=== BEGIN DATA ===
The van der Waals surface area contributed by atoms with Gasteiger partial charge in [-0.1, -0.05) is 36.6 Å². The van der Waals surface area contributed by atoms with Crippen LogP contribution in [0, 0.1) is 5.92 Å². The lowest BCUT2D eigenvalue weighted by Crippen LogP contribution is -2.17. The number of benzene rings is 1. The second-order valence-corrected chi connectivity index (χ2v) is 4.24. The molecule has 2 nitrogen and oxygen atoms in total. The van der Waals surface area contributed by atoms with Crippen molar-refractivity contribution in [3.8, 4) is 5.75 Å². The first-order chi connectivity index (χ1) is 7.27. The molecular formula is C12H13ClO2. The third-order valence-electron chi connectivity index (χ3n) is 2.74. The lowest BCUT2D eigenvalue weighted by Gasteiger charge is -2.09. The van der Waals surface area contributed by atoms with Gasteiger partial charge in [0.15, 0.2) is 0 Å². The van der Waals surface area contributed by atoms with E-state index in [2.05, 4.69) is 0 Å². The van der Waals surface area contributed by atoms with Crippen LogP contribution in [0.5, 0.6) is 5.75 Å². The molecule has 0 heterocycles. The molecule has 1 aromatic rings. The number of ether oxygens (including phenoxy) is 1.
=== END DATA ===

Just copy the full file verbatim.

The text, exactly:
The van der Waals surface area contributed by atoms with Gasteiger partial charge in [-0.1, -0.05) is 36.6 Å². The van der Waals surface area contributed by atoms with Crippen LogP contribution in [0, 0.1) is 5.92 Å². The lowest BCUT2D eigenvalue weighted by Crippen LogP contribution is -2.17. The number of benzene rings is 1. The second-order valence-corrected chi connectivity index (χ2v) is 4.24. The molecule has 2 nitrogen and oxygen atoms in total. The van der Waals surface area contributed by atoms with Crippen molar-refractivity contribution in [3.8, 4) is 5.75 Å². The first-order chi connectivity index (χ1) is 7.27. The molecular formula is C12H13ClO2. The third-order valence-electron chi connectivity index (χ3n) is 2.74. The lowest BCUT2D eigenvalue weighted by Gasteiger charge is -2.09. The van der Waals surface area contributed by atoms with Gasteiger partial charge in [0.15, 0.2) is 0 Å². The van der Waals surface area contributed by atoms with E-state index in [2.05, 4.69) is 0 Å². The van der Waals surface area contributed by atoms with Crippen LogP contribution in [0.5, 0.6) is 5.75 Å². The molecule has 0 heterocycles. The molecule has 1 aromatic rings. The number of ether oxygens (including phenoxy) is 1.